Wired - Apple Kills Lala Music Service
PC World - Apple's Shutdown of Lala Fuel Rumors of Web-based iTunes
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Wednesday, April 07, 2010

Metal Machine Music Revisited

The Quietus has an extremely entertaining and informative interview with Lou Reed regarding his noise masterpiece "Metal Machine Music." It's a must-read! (via New Music Reblog.)

The Quietus.com: Lou Reed Interview: Metal Machine Music Revisited
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Monday, April 05, 2010

Is the iPad a New Musical Instrument?

Below are two videos for iPad drum machine apps. I see great potential for the iPad as a music device, especially for live performance, and here are just two early examples (via iPad Studio Blog.)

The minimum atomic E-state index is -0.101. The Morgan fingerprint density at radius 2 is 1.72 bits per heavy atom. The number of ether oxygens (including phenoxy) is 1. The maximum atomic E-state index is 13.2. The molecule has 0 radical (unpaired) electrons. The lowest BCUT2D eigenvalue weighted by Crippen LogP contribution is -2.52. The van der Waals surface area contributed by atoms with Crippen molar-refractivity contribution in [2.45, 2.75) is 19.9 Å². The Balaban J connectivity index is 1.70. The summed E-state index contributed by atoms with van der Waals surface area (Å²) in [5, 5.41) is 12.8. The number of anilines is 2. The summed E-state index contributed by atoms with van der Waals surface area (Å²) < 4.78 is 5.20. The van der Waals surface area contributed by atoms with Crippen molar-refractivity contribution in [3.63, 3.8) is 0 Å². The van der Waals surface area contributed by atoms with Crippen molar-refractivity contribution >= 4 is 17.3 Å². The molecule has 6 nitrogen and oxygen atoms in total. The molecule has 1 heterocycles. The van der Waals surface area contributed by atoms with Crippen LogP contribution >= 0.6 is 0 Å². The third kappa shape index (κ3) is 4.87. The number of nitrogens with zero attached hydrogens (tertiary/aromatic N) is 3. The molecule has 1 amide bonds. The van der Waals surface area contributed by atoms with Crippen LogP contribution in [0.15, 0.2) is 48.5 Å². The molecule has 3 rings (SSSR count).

I have no doubt we will also soon see more apps for interactive, improvisatory, or algorithmic music-making, and it won't be long before we start to see laptop orchestras using the device with customized software! Say what you will about the closed nature of the device, etc., but I believe that Apple has just created a new musical instrument.

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Wednesday, February 10, 2010

It's Time to Stage a Coup!

I don't know about you, but I'm growing tired of waiting for the old guard of the music industry to roll over and die. It's time we were a bit more proactive about this! Here's some things you and I can do to regain control of the music for artists and fans alike!

  1. Support Local Live Music - You don't really need to pay for another Lady GaGa concert, do you? Save some money by heading to the club around the corner and supporting a future Lady GaGa.